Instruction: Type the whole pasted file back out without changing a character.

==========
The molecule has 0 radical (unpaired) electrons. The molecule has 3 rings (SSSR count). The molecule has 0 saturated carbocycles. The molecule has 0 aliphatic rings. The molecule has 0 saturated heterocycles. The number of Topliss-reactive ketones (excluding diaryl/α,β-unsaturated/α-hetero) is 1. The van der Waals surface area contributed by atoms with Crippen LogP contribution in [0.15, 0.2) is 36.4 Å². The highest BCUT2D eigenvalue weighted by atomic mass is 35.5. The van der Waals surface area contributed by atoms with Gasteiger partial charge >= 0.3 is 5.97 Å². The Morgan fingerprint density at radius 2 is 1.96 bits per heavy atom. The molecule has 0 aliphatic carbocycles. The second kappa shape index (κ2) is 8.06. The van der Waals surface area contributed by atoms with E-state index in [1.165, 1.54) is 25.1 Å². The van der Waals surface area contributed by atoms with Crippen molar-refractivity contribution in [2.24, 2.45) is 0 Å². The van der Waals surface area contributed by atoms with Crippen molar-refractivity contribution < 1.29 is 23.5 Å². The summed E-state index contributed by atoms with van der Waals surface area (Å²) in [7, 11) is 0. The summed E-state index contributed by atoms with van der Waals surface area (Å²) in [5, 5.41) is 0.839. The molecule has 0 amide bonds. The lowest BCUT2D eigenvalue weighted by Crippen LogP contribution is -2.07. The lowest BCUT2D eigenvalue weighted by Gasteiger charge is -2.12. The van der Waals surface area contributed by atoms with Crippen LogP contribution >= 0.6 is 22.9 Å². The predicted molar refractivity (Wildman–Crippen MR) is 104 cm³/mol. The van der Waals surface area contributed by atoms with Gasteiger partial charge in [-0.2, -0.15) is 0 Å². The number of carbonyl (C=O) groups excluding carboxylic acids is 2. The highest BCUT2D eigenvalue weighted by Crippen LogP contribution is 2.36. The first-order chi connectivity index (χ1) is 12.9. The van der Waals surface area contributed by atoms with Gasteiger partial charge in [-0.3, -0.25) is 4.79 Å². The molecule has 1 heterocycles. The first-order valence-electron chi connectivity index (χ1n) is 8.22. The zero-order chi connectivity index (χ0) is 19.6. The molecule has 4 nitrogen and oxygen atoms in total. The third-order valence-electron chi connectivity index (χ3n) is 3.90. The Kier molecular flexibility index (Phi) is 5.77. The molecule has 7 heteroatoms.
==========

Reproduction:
The molecule has 0 radical (unpaired) electrons. The molecule has 3 rings (SSSR count). The molecule has 0 saturated carbocycles. The molecule has 0 aliphatic rings. The molecule has 0 saturated heterocycles. The number of Topliss-reactive ketones (excluding diaryl/α,β-unsaturated/α-hetero) is 1. The van der Waals surface area contributed by atoms with Crippen LogP contribution in [0.15, 0.2) is 36.4 Å². The highest BCUT2D eigenvalue weighted by atomic mass is 35.5. The van der Waals surface area contributed by atoms with Gasteiger partial charge >= 0.3 is 5.97 Å². The Morgan fingerprint density at radius 2 is 1.96 bits per heavy atom. The molecule has 0 aliphatic carbocycles. The second kappa shape index (κ2) is 8.06. The van der Waals surface area contributed by atoms with E-state index in [1.165, 1.54) is 25.1 Å². The van der Waals surface area contributed by atoms with Crippen molar-refractivity contribution in [2.24, 2.45) is 0 Å². The van der Waals surface area contributed by atoms with Crippen molar-refractivity contribution < 1.29 is 23.5 Å². The summed E-state index contributed by atoms with van der Waals surface area (Å²) in [7, 11) is 0. The summed E-state index contributed by atoms with van der Waals surface area (Å²) in [5, 5.41) is 0.839. The molecule has 0 amide bonds. The lowest BCUT2D eigenvalue weighted by Crippen LogP contribution is -2.07. The lowest BCUT2D eigenvalue weighted by Gasteiger charge is -2.12. The van der Waals surface area contributed by atoms with Crippen LogP contribution >= 0.6 is 22.9 Å². The predicted molar refractivity (Wildman–Crippen MR) is 104 cm³/mol. The van der Waals surface area contributed by atoms with Gasteiger partial charge in [-0.2, -0.15) is 0 Å². The number of carbonyl (C=O) groups excluding carboxylic acids is 2. The highest BCUT2D eigenvalue weighted by Crippen LogP contribution is 2.36. The first-order chi connectivity index (χ1) is 12.9. The van der Waals surface area contributed by atoms with Gasteiger partial charge in [-0.3, -0.25) is 4.79 Å². The molecule has 1 heterocycles. The first-order valence-electron chi connectivity index (χ1n) is 8.22. The zero-order chi connectivity index (χ0) is 19.6. The molecule has 4 nitrogen and oxygen atoms in total. The third-order valence-electron chi connectivity index (χ3n) is 3.90. The Kier molecular flexibility index (Phi) is 5.77. The molecule has 7 heteroatoms.